Volunteering

It’s a typical story on the international volunteer circuit: dentist X volunteers in country Y for 2 weeks, extracts 700 teeth, places an equal number of sealants, has a memorable cultural experience and leaves feeling satisfied. Yet local people are left once again with raised expectations and few resources with which to fulfill them…

Murray Dickson and Geraldine Dickson, 2005

There can be much debate about the rights and wrongs of volunteer based programs. On a very simple and simplified level if we consider “volunteering” to be working – but without financial reward – then voluntary activities require the same level of consideration, ethics, planning, implementation and evaluation as any other sustained program.

There are many avenues to dental volunteering both in Australia and internationally. By seeking out those organisations that act responsibly and work in strong partnership with local agencies and governments, dental volunteers can provide an investment into local communities through skills transfer, offering support and most of all, respecting local conditions.

The past 5-10 years have seen an enormous growth in volunteer based projects.  Most are genuine, though some can be a business disguised as a “charity” or NGO type program. Potential volunteers would be wise to investigate carefully any project they might be interested in, and if possible, contact others who have already worked on particular projects.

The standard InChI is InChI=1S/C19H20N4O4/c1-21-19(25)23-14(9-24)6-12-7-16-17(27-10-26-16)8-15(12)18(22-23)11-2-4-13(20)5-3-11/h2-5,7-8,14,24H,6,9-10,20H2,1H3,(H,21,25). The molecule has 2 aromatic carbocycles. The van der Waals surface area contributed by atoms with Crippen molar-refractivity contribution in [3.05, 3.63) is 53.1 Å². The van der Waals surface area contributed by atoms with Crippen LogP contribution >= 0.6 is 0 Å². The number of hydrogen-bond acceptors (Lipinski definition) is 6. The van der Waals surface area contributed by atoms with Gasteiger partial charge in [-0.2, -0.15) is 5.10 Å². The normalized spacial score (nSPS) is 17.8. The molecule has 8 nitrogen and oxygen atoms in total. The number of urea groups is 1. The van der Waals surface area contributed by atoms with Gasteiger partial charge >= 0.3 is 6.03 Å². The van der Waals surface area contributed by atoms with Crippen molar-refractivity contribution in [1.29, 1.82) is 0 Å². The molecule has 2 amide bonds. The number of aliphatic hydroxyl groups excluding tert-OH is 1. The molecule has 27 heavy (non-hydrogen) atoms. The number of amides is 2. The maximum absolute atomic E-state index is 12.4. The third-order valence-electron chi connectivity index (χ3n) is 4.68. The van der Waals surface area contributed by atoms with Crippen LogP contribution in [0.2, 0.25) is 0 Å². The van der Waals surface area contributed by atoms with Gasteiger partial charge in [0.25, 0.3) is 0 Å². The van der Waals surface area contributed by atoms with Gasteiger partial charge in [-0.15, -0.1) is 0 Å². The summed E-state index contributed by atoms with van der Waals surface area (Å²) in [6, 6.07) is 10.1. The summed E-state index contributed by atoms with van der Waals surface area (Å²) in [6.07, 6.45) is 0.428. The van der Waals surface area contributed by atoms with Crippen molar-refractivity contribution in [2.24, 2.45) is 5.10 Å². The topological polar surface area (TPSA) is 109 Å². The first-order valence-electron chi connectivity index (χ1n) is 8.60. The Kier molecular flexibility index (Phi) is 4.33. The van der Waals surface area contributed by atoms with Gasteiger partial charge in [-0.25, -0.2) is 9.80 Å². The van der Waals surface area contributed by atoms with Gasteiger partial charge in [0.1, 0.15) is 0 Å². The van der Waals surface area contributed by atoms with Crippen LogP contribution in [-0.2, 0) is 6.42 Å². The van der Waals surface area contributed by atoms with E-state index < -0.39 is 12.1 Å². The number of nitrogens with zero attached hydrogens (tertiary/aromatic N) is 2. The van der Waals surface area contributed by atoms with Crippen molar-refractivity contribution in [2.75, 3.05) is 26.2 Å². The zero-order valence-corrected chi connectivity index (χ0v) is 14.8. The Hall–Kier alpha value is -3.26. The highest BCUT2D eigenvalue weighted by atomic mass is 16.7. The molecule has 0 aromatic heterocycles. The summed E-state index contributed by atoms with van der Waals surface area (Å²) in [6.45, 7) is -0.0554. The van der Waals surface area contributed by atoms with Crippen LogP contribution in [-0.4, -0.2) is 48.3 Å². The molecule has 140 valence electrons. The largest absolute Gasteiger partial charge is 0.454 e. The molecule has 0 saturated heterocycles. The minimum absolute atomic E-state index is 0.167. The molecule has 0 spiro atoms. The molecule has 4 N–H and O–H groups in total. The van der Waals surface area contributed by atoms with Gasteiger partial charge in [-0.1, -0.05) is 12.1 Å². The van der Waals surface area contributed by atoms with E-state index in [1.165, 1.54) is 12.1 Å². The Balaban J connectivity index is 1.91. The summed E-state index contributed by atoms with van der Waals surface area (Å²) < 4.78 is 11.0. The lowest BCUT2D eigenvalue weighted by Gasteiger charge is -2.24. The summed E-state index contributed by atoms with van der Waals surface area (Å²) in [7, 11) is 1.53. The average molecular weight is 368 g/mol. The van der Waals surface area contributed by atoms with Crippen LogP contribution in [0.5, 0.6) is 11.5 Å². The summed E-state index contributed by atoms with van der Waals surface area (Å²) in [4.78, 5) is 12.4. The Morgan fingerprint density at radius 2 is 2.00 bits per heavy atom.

The Australian Dental Association had produced a checklist for those wishing to find out more about volunteering, and appropriate organisations.

There is some information in Links about established volunteer programs, and Resources for useful articles.

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Uni of Newcastle team last year in Arubot.... folks, thanks to Surya at left, TT can continue to support the reconstruction of lost homes. The villagers welcome you to return and see how people are rebuilding their lives. Namaste and Laso!! ...

Thanks Australian Dental Association for these magnificent flowers. It was an honour to be invited by the ADA to share information about TT’s Nepal activities, with dentists young and not so young. ...

One of the recipients of the latest round of funds raised by TT’s helpers to support post-earthquake reconstruction in Nepal. Arjun and his family have lived in a rudimentary shelter for more than 4 years; our subsidy has allowed him to finally build this small home, completed this week. Arjun is of the BK caste, considered one of the lowest and untouchable castes. One of my always-memories is the moment his piercing eyes of deep gratitude melted my insides as I handed him the key to his family toilet in 2014. Dignity. ...

Young Prem, all materials to this building site are brought in by manual labour ...